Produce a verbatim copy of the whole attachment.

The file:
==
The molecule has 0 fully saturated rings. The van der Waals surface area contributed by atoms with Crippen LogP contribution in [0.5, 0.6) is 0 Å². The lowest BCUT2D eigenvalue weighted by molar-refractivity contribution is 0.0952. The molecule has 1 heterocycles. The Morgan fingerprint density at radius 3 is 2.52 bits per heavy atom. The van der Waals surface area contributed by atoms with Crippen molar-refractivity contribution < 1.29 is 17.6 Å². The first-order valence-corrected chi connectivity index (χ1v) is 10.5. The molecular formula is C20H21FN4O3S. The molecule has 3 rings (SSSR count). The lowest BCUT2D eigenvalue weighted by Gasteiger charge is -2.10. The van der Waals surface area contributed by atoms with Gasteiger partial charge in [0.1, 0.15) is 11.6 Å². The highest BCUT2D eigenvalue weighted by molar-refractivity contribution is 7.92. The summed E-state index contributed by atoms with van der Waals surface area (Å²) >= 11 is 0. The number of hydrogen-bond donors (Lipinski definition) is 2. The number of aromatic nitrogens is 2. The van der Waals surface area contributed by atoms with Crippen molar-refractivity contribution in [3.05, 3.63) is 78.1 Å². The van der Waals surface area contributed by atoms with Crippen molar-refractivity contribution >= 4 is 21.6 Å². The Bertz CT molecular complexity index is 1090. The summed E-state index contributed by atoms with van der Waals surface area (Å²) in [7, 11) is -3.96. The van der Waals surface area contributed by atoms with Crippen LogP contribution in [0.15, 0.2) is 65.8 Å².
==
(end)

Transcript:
The molecule has 0 fully saturated rings. The van der Waals surface area contributed by atoms with Crippen LogP contribution in [0.5, 0.6) is 0 Å². The lowest BCUT2D eigenvalue weighted by molar-refractivity contribution is 0.0952. The molecule has 1 heterocycles. The Morgan fingerprint density at radius 3 is 2.52 bits per heavy atom. The van der Waals surface area contributed by atoms with Crippen molar-refractivity contribution < 1.29 is 17.6 Å². The first-order valence-corrected chi connectivity index (χ1v) is 10.5. The molecular formula is C20H21FN4O3S. The molecule has 3 rings (SSSR count). The lowest BCUT2D eigenvalue weighted by Gasteiger charge is -2.10. The van der Waals surface area contributed by atoms with Gasteiger partial charge in [0.1, 0.15) is 11.6 Å². The highest BCUT2D eigenvalue weighted by molar-refractivity contribution is 7.92. The summed E-state index contributed by atoms with van der Waals surface area (Å²) >= 11 is 0. The number of hydrogen-bond donors (Lipinski definition) is 2. The number of aromatic nitrogens is 2. The van der Waals surface area contributed by atoms with Crippen molar-refractivity contribution in [3.05, 3.63) is 78.1 Å². The van der Waals surface area contributed by atoms with Crippen molar-refractivity contribution >= 4 is 21.6 Å². The Bertz CT molecular complexity index is 1090. The summed E-state index contributed by atoms with van der Waals surface area (Å²) in [7, 11) is -3.96. The van der Waals surface area contributed by atoms with Crippen LogP contribution in [0.15, 0.2) is 65.8 Å².